Girma Fantaye, an exiled HRD and journalist from Ethiopia, escaped a charge that put him behind bars for many years for allegedly promoting ‘illegal’ organisations. He was the deputy editor-in-chief of the leading weekly current affairs newspaper ‘Addis Neger’. Ethiopia accounts for 22 per cent of all journalists exiled from Africa between August 2001 and May 2010. Somalia, Eritrea, Sudan and Zimbabwe are also a ‘good source’ of all kinds of exiled HRDs.
The recent Committee to Protect Journalists (CPF) report on exiled journalists is overwhelming. In 2009 alone, at least 85 journalists were forced to leave their homelands. Girma describes how in the face of thinning accountability, authoritarian governments are designing systematic tools of media repression, including co-option of human rights activists and media elite, economic pressures and legal content restrictions based on national-security grounds. The few HRDs who resist suffer the wrath of the authoritarian states. In the last two decades, the Ethiopian government, he demonstrates, have used various strategies to silence independent organisations, and during this period more than 100 HRDs were jailed without charges, tortured, killed or forced into exile.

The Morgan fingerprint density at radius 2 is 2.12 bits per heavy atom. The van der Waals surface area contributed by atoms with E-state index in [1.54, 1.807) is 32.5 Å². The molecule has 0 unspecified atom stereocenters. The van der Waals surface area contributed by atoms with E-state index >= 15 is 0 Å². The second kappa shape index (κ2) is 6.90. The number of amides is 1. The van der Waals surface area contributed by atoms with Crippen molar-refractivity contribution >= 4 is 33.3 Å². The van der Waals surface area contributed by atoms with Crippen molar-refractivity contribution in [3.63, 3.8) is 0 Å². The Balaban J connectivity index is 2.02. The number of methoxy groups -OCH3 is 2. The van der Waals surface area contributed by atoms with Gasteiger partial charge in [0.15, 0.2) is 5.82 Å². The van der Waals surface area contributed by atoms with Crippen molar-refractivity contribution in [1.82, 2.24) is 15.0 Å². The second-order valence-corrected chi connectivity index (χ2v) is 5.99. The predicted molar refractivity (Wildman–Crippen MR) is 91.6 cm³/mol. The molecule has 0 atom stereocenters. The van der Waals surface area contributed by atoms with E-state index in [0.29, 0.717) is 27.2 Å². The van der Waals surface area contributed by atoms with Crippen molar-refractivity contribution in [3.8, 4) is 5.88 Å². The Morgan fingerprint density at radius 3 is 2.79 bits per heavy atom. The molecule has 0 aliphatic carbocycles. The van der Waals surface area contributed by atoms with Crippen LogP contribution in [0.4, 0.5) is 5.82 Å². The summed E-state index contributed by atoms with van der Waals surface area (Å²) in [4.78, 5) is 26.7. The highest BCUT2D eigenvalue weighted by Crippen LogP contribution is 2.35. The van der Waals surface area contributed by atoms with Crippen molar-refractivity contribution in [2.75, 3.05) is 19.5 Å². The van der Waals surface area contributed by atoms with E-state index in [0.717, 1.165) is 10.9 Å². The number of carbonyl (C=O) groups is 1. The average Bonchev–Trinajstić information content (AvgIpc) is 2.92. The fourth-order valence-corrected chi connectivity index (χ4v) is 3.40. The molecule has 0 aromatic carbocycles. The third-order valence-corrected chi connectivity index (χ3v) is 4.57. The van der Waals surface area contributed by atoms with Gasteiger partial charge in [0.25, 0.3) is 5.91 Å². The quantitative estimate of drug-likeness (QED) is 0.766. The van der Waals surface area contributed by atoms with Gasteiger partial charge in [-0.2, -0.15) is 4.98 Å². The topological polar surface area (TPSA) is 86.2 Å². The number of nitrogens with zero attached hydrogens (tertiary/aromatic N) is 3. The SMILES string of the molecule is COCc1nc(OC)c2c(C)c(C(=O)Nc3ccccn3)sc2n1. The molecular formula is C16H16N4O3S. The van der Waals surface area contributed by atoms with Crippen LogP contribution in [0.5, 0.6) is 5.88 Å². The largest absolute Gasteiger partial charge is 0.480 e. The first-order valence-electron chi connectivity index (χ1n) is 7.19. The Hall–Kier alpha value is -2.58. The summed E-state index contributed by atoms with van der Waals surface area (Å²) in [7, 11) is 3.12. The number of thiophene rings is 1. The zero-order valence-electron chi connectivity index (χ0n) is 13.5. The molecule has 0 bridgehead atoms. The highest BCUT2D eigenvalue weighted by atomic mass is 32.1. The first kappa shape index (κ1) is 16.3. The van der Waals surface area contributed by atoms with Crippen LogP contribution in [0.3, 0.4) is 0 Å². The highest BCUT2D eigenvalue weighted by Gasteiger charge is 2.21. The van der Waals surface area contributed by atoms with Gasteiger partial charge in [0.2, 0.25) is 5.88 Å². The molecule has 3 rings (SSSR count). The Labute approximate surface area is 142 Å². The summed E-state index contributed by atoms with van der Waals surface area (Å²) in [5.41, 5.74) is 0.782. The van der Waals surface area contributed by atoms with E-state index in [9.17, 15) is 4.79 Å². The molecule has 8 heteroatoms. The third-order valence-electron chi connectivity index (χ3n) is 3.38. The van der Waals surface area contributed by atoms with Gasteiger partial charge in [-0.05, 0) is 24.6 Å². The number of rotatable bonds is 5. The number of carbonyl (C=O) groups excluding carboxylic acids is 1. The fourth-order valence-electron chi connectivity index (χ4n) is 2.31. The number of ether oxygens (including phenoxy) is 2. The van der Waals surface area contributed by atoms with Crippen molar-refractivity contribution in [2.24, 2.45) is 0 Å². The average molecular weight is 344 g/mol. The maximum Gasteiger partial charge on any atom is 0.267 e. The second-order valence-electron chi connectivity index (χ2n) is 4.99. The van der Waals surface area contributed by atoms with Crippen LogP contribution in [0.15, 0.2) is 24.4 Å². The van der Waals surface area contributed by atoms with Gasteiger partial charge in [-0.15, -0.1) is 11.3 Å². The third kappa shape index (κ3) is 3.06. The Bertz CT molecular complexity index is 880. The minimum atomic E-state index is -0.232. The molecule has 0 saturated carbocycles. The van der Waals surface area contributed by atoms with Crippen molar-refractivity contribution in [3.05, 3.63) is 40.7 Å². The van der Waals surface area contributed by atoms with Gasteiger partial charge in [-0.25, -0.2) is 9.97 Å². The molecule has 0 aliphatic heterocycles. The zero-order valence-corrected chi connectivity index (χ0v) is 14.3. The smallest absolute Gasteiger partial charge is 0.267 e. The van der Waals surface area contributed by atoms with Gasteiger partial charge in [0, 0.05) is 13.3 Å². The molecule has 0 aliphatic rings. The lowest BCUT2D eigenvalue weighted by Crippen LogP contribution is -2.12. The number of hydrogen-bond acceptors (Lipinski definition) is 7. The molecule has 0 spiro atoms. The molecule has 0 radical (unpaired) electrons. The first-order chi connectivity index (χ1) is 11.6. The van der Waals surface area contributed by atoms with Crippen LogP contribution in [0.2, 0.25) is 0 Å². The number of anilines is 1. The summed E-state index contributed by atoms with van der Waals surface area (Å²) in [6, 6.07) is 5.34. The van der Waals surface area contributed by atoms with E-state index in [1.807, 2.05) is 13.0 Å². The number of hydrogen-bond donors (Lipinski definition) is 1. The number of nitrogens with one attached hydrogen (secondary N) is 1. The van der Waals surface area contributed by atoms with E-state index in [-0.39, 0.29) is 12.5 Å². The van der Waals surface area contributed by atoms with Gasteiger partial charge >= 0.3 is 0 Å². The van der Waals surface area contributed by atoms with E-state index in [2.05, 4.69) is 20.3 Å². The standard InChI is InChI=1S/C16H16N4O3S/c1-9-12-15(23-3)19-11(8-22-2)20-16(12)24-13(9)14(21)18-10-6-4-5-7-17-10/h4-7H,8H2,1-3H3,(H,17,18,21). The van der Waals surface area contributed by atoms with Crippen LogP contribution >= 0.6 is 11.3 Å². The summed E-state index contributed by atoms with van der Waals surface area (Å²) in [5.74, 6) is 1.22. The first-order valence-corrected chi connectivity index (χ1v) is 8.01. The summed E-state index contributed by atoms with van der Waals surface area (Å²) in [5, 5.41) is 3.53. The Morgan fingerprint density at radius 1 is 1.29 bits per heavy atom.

In 2010, the ruling Ethiopian People’s Revolutionary Democratic Front ratified three fundamental laws, acting to purge every voice of dissent. In advocating for complete hegemony across Ethiopia’s political, economic and social spheres, the media, the NGO and civic (CSO), and the anti-terrorism laws emanate, Girma argues, from a total disregard for human rights, and the anticipated elimination of ‘the gadfly of its callous regime’ - the human rights defenders.
Following the ratification of these laws NGOs have been forced to close, including the Ethiopian Human Rights Council and Ethiopian Women Lawyers Association, and many grass-roots political activists have been incarcerated and killed. The regime’s learning curve and adaptability to suppress human freedom is mesmerising. It mixes carrot and stick strategies. The most applied carrot is co-option - the government can actively court HRDs and media-owners, showering them with attention and money - and you might be co-opted not to get the carrot, but also to escape the stick. The stick is applied to those HRDs who cannot be co-opted due to their fierce passion, instead being subjected to tools intended to exhaust even the most courageous of HRDs. At the present, these HRDs are facing unexpected, but consistent, short-term imprisonments, eventually fleeing the country after enduring unceasing threats and assaults.